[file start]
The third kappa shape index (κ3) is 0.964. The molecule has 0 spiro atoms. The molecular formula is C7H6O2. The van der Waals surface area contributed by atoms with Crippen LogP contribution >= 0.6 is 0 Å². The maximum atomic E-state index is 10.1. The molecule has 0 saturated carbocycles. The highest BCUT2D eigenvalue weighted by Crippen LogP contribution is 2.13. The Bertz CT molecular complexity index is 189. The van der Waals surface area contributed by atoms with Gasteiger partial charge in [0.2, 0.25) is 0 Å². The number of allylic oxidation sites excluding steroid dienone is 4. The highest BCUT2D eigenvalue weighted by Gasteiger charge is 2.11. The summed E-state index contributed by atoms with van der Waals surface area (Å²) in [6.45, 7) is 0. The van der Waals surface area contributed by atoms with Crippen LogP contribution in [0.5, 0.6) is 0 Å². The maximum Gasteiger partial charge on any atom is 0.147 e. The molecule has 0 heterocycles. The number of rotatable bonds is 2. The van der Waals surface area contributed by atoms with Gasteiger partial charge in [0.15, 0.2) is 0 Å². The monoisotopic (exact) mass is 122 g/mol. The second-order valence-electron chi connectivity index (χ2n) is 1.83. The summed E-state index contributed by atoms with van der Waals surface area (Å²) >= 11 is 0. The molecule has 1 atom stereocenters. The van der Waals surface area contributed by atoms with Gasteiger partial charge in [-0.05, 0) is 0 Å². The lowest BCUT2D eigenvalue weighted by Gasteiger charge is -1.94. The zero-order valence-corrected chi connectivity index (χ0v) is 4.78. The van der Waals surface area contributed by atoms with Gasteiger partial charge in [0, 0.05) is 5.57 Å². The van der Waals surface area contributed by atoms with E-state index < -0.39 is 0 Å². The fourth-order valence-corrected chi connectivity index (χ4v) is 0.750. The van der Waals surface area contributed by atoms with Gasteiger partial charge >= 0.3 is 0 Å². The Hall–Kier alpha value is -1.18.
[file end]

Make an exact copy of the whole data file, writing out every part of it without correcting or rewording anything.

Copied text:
The third kappa shape index (κ3) is 0.964. The molecule has 0 spiro atoms. The molecular formula is C7H6O2. The van der Waals surface area contributed by atoms with Crippen LogP contribution >= 0.6 is 0 Å². The maximum atomic E-state index is 10.1. The molecule has 0 saturated carbocycles. The highest BCUT2D eigenvalue weighted by Crippen LogP contribution is 2.13. The Bertz CT molecular complexity index is 189. The van der Waals surface area contributed by atoms with Gasteiger partial charge in [0.2, 0.25) is 0 Å². The number of allylic oxidation sites excluding steroid dienone is 4. The highest BCUT2D eigenvalue weighted by Gasteiger charge is 2.11. The summed E-state index contributed by atoms with van der Waals surface area (Å²) in [6.45, 7) is 0. The van der Waals surface area contributed by atoms with Crippen LogP contribution in [0.5, 0.6) is 0 Å². The maximum Gasteiger partial charge on any atom is 0.147 e. The molecule has 0 heterocycles. The number of rotatable bonds is 2. The van der Waals surface area contributed by atoms with Gasteiger partial charge in [0.15, 0.2) is 0 Å². The monoisotopic (exact) mass is 122 g/mol. The second-order valence-electron chi connectivity index (χ2n) is 1.83. The summed E-state index contributed by atoms with van der Waals surface area (Å²) >= 11 is 0. The molecule has 1 atom stereocenters. The van der Waals surface area contributed by atoms with Gasteiger partial charge in [-0.05, 0) is 0 Å². The lowest BCUT2D eigenvalue weighted by Gasteiger charge is -1.94. The zero-order valence-corrected chi connectivity index (χ0v) is 4.78. The van der Waals surface area contributed by atoms with Gasteiger partial charge in [0, 0.05) is 5.57 Å². The van der Waals surface area contributed by atoms with E-state index < -0.39 is 0 Å². The fourth-order valence-corrected chi connectivity index (χ4v) is 0.750. The van der Waals surface area contributed by atoms with Gasteiger partial charge >= 0.3 is 0 Å². The Hall–Kier alpha value is -1.18.